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Recent technology has hurt students, must be restricted in classrooms, educator says

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Adding more technology to classrooms has hurt students greater than helped them, a former teacher said amid speculation concerning the effects artificial intelligence can have on education. 

“We introduce loads of technology in the lecture rooms to correct problems that we see, and inevitably we find yourself causing more problems with the answer,” Peter Laffin, the founding father of Crush the College Essay and a writing coach, told Fox News. “Often the cure is worse than the disease.”

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Last week, tech company OpenAI unveiled an AI chatbot, ChatGPT, which has stunned users with its advanced functions like generating school essays for any grade level, answering open-ended analytical questions and writing jokes, poems and even computer code. The web is swirling with predictions concerning the implications of this sophisticated technology, but on the forefront of Laffin’s concern is the impact it’s going to have on education.

“I personally think that we should always be restricting all kinds of technological tools, and this one I feel for a really particular reason,” said Laffin, who was an English teacher of over 10 years. “We would like to ensure that we’re teaching kids, not only the topic but in addition values.”

A mock essay prompt inputted into OpenAI’s ChatGPT shows student’s as young as middle school age can make the most of this latest technology.
(OpenAI)

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Laffin fears the flexibility of scholars to make use of AI to finish assignments will further impact an already struggling U.S. education system.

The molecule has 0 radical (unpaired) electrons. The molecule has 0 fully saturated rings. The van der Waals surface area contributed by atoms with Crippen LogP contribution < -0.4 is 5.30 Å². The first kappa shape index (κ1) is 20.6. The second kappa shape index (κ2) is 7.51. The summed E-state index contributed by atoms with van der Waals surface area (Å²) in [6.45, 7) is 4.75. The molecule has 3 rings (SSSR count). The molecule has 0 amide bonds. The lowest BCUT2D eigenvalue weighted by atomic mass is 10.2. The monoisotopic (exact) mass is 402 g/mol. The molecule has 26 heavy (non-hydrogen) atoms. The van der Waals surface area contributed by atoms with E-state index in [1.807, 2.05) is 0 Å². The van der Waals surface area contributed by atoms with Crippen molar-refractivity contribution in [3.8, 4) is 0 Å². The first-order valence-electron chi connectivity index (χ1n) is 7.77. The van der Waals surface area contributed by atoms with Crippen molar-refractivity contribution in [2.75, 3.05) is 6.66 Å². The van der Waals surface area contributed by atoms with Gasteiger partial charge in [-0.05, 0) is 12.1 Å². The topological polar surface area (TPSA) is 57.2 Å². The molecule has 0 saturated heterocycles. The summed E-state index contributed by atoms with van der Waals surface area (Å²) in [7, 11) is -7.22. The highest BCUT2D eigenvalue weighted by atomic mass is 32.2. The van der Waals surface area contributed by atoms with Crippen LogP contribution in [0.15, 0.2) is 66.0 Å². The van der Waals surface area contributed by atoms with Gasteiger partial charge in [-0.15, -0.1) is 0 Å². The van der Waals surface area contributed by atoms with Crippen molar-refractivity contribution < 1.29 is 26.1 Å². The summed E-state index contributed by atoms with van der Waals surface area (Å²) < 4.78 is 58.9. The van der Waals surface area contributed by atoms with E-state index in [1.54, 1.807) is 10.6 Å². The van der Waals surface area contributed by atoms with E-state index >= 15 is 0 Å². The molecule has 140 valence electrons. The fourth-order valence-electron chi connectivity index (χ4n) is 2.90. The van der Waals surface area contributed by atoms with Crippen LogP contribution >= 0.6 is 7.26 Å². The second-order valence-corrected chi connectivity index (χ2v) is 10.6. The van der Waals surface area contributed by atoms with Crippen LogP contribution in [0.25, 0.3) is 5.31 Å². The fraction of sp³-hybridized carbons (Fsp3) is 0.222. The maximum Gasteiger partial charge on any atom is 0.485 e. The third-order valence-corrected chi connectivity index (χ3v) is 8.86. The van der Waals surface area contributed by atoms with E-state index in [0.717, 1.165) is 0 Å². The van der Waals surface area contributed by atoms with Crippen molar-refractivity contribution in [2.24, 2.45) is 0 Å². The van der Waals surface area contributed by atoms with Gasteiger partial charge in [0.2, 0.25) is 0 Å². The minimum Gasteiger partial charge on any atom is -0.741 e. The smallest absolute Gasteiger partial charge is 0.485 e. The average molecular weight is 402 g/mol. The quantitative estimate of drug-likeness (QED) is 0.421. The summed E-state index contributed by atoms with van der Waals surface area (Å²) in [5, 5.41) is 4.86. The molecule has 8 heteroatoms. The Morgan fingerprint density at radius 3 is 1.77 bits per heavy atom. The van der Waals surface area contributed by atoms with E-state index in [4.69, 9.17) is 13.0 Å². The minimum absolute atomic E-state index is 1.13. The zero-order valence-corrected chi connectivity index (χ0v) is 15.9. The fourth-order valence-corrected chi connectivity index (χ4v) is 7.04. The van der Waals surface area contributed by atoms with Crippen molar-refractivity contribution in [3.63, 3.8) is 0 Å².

Pandemic-related distant education took a toll students across the U.S., with 2022 national test scores showing the most important decrease ever in math scores, while reading scores dropped to the bottom levels since 1992 for fourth and eighth graders, in response to the Nation’s Report Card. 

Former English teacher Peter Laffin said more technology in classrooms ends up causing more problems than it helps. 

Former English teacher Peter Laffin said more technology in classrooms finally ends up causing more problems than it helps. 
(Photo illustration)

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“We introduced loads of technology to education to make our lives easier. We have been doing that steadily for 20 years,” Laffin said. “I feel educators would do well to ask themselves, ‘how did any of this profit us? Are our children more educated now that there may be an iPad for each student in every classroom?’”

“If we won’t say that is been a net positive, why on earth would we encourage the usage of these technologies going forward?” he added. 

To look at Laffin’s full interview, click here. 

Ramiro Vargas contributed to this report.

Teny Sahakian is an Associate Producer/Author for Fox News. Follow Teny on Twitter at @tenysahakian. 

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